UMB Financial (UMBF, Financial) is a mid-cap bank that held up extremely well in the Great Recession. The bank not only loans money but also derives fees from such services as HSAs and credit cards. The stock is barely followed on Wall Street.
The stock trades for $70.77, there are 50.1 million shares and the market cap is $3.545 billion. Earnings per share were $4.25 and the price-earnings ratio is 17.04. The dividend is $1.16 and the dividend yield is 1.6%.
Sales grew toÂ $941.5 million in 2017 from $831.7 million in 2014. Earnings grewÂ to $247 million from $120.6 million over that time frame. Free cash flow was $290 million last year and the free cash flow yield is 8.18%. Nice valuation.
Tangible equity is about $2 billion and assets are about $20.3 billion. So, UMB is levered to about 10 to 1. Not bad. In the financial crisis, banks were levered much higher than this. If a bank’s liabilities exceed assets, then the bank goes out of business.
According to the 10-K (which is several months old), non-performing loans to total loans is 0.52% and the industry average is 0.83%. The loan to deposit ratio is 68% and the industry average is 90.2%. The tier-1 capital ratio is 12.95% and the industry average is 12.2%. In the loan portfolio, 43.7% is mainly commercial financing and construction with a small portion financing residential. About half of the loans come from Kansas City and St. Louis.
UMB is in about everything. It has a brokerage division, trust department, credit cards, loans and even a division that serves as a trustee for mutual funds and other investment companies. Open up your mutual fund prospectus and you will often see UMB on the back page. When I used to do custody at Fidelity, Fidelity used UMB for its checking services. Last year, UMB sold off its Scout mutual fund division. The bank has locations in: Missouri, Kansas, Colorado, Nebraska and several other states.
Recently, former CEO Michael Hagedorn left the bank and was replaced by James Rine. Rine was in charge of commercial banking at UMB.
There are few research reports on the company. Charles Schwab and Morgan Stanley did not offer much. What reminded me of UMB was perusing Third Avenue (TAVFX, Financial)'s holdings. The deep value manager likes the stock.
A second quarter shareholder presentation shows write-offs during the financial crisis 10 years ago. I always like to see how a bank held up back then. Write-offs include: credit cards, consumer loans and other. Write-offs were $11.755 million in 2009, $20.2 million in 2010, $21.7 million in 2011 and $24 million in 2012. After that, write-offs as a percentage of loans fell off.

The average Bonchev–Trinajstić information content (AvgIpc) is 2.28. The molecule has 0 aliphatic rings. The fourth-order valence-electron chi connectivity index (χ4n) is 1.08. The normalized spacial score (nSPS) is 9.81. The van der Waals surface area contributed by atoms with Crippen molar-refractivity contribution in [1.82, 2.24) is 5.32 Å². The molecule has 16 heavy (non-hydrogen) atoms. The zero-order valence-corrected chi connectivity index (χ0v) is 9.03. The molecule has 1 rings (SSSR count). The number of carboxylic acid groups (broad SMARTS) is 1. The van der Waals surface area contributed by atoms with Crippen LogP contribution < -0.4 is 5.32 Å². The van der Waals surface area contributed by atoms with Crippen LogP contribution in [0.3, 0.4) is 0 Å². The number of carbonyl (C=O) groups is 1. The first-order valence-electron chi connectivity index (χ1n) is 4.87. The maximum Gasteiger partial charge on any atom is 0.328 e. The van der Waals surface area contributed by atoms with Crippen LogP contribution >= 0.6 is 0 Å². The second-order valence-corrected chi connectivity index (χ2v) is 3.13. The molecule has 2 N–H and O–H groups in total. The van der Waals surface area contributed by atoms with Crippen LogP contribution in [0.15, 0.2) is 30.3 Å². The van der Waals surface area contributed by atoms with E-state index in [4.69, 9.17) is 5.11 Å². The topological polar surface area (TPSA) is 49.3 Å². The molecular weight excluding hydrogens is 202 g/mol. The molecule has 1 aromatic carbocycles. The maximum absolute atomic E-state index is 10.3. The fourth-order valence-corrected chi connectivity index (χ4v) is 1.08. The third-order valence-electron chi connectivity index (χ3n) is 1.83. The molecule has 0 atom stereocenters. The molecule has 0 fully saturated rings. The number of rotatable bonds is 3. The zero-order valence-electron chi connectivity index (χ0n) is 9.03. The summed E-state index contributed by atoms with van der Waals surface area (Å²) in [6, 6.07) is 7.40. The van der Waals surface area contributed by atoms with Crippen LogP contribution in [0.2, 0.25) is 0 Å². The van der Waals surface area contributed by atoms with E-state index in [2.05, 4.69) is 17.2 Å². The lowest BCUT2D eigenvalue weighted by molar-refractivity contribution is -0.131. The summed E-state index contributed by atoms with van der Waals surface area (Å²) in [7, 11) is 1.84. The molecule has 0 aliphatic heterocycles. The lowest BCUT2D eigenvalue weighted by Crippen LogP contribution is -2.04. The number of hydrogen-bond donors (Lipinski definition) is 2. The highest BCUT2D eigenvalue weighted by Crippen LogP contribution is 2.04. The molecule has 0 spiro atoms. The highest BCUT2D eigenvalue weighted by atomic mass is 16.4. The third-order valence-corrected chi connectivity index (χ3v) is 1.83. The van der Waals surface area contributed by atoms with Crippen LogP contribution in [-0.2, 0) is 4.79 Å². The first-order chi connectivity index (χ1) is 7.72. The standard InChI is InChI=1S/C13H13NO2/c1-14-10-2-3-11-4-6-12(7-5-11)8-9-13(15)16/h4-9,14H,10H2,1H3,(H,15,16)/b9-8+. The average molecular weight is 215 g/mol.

Some of the trust services provided are interesting. UMB serves as trustee on close to $16 billion in assets, most of which are municipal bonds. A new division serves as trustee on jets that airline companies want to lease from hedge funds. A funeral home trust division was just acquired for $160 million. Often, people prepay burial expenses, and the money stays in these trust accounts. The bank has even gotten into the Health Savings Account space. An HSA works like this: You fund an account and then use a debit card to pay for health care and pharmaceuticals.
I looked through several Annual Reports during from the Great Recession. UMB not only held up, but it increased its dividend. As far as I can see, it didn’t take any bailout money. Non-performing loans were 0.54% versus 3.03% for the industry. The loan-to-deposit ratio was 57.8% versus 90.8% for the industry. This means that the UMB was less levered than the average bank. The stock only fell from $52 to $31 back in the dark days of the recession.
Crosby Kemper Jr., who led the bank in the 1950s, went to college at the University of Missouri and was Sam Walton’s fraternity brother. Walton referred to Kemper as his personal banker. The Kemper family are still major shareholders and Kemper’s grandson Mariner is president of the bank.
I would invest in UMB under the right circumstances. At this point, I want to see what rising interest rates will do to the economy. Higher loan costs and investors losing money on bonds could stir things up a bit, and I want to see how things play out. I would invest in the bank for one reason, management. Much of the same management was there in 2009. A great time to buy the stock would be a nice downturn. I think its loan portfolio would hold up.
I’m leery of banks because it’s difficult to look at their loan portfolios. Sure, you can look at rating agencies like S&P and Basel equity information, but I don’t put a lot of faith in these numbers. I want to get a better profile of who money is being loaned to. Kansas City isn’t a boom and bust town. It doesn’t really participate in booms like California and therefore usually doesn’t participate in the busts, and Kansas City is where UMB gets much of its loan revenues.
Disclosure: We own stock in TAVFX.